In Memoriam: Marilyn Ross Adams

By Ed Gogol

Marilyn Ross Adams, longtime member of FFRF and my partner and spouse of 38 years, died on April 12, 2016, of acute leukemia. She was 78.

Marilyn was a pioneering feminist of her generation, and an activist and tireless campaigner for many causes, including peace, safe energy, environmental protection, and human rights (especially abortion rights) and the right to aid-in-dying. She was a woman of extreme compassion, with a tremendous passion for justice. Professionally, she had several careers, especially in the fields of marketing communications. She was a world-class copy editor and shaper of marketing messages, and was obsessed with helping the nonprofit organizations she cared so much about.

In addition to various corporate jobs, her extensive resume included stints with the American Civil Liberties Union, Citizens for a Better Environment (an agency of the city of Chicago during the administration of progressive Mayor Harold Washington), Hull House, and Solar Service Inc. She claimed partial credit for stopping an ill-conceived plan to build an airport in Lake Michigan, and came up with the campaign’s slogan, “Don’t Do It In the Lake!”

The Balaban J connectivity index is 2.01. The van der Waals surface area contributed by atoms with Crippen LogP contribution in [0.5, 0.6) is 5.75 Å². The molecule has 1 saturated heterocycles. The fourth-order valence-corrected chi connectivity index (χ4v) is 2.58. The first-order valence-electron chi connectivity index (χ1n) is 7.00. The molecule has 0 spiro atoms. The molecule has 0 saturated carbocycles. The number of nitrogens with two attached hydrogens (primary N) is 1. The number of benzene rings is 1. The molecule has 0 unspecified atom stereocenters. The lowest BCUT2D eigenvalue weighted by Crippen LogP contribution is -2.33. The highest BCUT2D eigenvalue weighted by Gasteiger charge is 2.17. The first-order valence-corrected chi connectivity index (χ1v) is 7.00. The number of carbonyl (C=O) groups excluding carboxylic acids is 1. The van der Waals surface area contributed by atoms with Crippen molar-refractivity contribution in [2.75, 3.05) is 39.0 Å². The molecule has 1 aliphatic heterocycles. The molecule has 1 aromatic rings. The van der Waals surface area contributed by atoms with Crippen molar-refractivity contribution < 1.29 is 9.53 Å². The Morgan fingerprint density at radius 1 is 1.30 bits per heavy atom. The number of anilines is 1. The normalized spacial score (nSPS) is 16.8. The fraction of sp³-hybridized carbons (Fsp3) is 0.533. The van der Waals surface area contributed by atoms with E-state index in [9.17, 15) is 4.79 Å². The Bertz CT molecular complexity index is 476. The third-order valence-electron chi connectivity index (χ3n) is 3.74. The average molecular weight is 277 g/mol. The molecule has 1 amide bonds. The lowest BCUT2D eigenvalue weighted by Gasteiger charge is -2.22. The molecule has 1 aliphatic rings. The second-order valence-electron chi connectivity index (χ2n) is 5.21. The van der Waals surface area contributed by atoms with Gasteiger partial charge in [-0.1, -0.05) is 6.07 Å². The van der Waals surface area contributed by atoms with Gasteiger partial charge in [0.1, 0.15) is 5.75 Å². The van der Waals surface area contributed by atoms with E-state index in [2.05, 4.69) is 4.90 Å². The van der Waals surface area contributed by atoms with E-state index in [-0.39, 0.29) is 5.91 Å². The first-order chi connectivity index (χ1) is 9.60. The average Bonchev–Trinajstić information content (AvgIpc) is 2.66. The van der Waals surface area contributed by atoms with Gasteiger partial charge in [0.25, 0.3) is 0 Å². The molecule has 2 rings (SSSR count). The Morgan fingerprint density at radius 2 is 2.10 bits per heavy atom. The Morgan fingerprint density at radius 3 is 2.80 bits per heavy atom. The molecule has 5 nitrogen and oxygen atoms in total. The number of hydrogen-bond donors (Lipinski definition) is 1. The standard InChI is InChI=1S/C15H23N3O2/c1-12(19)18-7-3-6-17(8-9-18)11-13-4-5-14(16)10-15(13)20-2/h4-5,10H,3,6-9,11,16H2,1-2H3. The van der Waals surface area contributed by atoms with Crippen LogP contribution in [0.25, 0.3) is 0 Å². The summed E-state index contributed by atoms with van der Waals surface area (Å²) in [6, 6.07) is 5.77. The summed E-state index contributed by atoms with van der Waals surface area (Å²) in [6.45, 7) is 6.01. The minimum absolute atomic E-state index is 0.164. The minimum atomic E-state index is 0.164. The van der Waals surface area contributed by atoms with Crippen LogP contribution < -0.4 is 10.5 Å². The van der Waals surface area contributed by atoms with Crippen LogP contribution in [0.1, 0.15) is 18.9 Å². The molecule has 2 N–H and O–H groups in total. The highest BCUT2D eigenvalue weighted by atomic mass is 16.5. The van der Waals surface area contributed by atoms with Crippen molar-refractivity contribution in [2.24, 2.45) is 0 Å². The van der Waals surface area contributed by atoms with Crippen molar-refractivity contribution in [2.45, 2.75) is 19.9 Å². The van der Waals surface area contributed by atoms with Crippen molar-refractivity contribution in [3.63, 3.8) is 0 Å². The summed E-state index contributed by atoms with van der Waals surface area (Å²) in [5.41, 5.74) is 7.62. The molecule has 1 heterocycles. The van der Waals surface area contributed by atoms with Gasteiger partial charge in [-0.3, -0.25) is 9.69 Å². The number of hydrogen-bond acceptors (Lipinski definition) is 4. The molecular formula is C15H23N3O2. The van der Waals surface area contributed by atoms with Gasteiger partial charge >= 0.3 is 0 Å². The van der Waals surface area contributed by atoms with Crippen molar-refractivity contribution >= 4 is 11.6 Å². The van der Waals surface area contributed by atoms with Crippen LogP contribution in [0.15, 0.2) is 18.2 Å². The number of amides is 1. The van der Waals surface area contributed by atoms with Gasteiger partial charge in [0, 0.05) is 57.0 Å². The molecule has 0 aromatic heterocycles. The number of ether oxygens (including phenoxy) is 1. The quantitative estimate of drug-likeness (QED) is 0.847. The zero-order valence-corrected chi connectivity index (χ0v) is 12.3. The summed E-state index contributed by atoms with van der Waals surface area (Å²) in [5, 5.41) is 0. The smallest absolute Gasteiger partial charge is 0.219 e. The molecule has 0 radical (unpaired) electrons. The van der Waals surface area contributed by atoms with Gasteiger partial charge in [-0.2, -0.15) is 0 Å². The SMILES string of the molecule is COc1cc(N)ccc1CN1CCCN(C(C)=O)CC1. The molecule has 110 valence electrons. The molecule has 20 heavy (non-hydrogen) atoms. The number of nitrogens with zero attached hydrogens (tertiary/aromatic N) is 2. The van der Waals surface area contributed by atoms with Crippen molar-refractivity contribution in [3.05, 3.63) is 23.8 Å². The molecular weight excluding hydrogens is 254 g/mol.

Marilyn was a font of wisdom to her large circle of friends, relatives and colleagues. She was generous and touched many lives. Devastated by the death of her beloved son Ross from melanoma in 2001, she slowly recovered, and helped many others through their grief. Besides me, she is survived by her daughter, Didi, and four grandchildren.

Like me, the product of a classic Eastern European Jewish background on both sides, Marilyn was also exposed to the Methodist and Catholic churches as a child. And, like me, she became a fervent atheist. John Lennon was one of her favorite individuals, and “Imagine,” with its lyric “And no religion, too,” one of her favorite lines. She and I attended and thoroughly enjoyed many wonderful conferences of the FFRF and of the American Humanist Association. Her loss leaves a large hole in our hearts, and an obligation to carry on her work.

Freedom From Religion Foundation